Dylan not only studied Latin at Hibbing High School in Hibbing Minnesota,
but he was also a member of the Latin club.
Imagine that Bob Dylan a legendary nonconformist
joining his high school Latin Club.
He’s been incorporating classical references
into his music ever since.
Writers such as Toni Morrison the last American
to win a Nobel Prize for Literature.
And JK Rowling, the author of the Harry Potter series.
Both of whom minored in classical studies in college.
Entrepreneurs such as Ted Turner, the founder of CNN.
And Mark Zuckerberg, the founder and CEO of Facebook.
One of the very first computer programs Zuckerberg ever designed
was actually a video game based on the ancient Roman Empire.
Moreover he initially went to Harvard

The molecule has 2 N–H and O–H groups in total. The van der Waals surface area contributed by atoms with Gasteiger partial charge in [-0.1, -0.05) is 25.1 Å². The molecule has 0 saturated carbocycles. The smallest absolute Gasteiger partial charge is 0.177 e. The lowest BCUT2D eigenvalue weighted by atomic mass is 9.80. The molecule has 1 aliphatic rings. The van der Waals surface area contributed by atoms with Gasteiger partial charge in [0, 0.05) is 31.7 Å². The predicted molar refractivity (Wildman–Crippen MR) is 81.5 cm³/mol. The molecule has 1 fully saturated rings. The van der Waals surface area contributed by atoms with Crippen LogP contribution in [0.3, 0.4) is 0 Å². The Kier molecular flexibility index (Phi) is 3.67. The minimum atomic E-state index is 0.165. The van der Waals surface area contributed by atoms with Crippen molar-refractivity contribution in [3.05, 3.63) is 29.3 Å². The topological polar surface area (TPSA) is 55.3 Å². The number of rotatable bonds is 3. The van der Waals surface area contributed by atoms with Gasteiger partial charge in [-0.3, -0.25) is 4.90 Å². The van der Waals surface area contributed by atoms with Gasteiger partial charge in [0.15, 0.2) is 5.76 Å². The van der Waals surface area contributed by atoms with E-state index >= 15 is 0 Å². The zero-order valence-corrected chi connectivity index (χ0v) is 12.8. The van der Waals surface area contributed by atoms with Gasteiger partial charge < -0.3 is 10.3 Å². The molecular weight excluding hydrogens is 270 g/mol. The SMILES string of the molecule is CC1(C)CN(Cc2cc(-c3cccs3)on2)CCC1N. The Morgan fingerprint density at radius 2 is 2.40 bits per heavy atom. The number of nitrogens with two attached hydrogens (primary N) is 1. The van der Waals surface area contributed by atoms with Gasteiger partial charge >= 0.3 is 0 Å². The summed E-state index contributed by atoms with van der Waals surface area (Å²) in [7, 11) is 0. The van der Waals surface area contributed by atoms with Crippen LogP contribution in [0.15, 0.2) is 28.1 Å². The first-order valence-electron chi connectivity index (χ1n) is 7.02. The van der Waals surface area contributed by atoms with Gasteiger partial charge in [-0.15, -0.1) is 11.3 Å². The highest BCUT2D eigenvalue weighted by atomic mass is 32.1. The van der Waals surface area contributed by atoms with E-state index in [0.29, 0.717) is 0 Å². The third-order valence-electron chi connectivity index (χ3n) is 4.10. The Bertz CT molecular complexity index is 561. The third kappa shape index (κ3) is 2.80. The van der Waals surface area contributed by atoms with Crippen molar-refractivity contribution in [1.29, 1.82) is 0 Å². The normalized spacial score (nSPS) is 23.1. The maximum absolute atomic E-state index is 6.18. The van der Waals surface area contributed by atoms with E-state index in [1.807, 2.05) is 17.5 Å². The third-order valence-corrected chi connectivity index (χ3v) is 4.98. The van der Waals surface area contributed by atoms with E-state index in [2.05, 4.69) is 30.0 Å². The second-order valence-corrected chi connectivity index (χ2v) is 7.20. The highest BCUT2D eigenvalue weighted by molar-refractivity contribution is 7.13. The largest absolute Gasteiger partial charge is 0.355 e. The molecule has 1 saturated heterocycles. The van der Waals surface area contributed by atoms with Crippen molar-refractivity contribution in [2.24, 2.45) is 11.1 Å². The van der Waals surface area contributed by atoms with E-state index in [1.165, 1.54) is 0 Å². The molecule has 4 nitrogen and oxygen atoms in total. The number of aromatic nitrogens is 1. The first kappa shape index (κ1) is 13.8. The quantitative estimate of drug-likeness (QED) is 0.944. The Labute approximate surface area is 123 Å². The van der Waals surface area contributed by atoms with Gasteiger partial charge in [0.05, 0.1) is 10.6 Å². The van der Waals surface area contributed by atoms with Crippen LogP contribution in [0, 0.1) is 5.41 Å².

with an interest in majoring in classical studies,
until as we know he was sidetracked by little computer project.
NFL quarterbacks, such as Drew Brees,
who was an excellent ap latin student in high school.
And Robert Griffin, the third
who was studying Latin at Baylor University.
during a record-setting season on a field.
And finally political figures from
both the left and the right.
Bill Clinton, Boris Johnson and Condoleezza Rice.
When students finish school and hit the job market,
let’s be completely honest.
Prospective employers are not specifically going to be looking for people,
who can conjugate Latin verbs in the pluperfect subjunctive.
They’re not specifically going to be looking for people
who can translate book four of the Aeneid,
and they’re not specifically going to be looking for people
who can rattle off the accomplishments of the giulio Claudian emperors.
They will however be looking for people
who can think logically, communicate effectively
and solve problems in innovative ways.
In other words they’re going to be looking for people
who know the fundamentals of the game,
fundamentals which we can cultivate through the teaching of Latin.
拉丁语的价值 - Ryan Sellers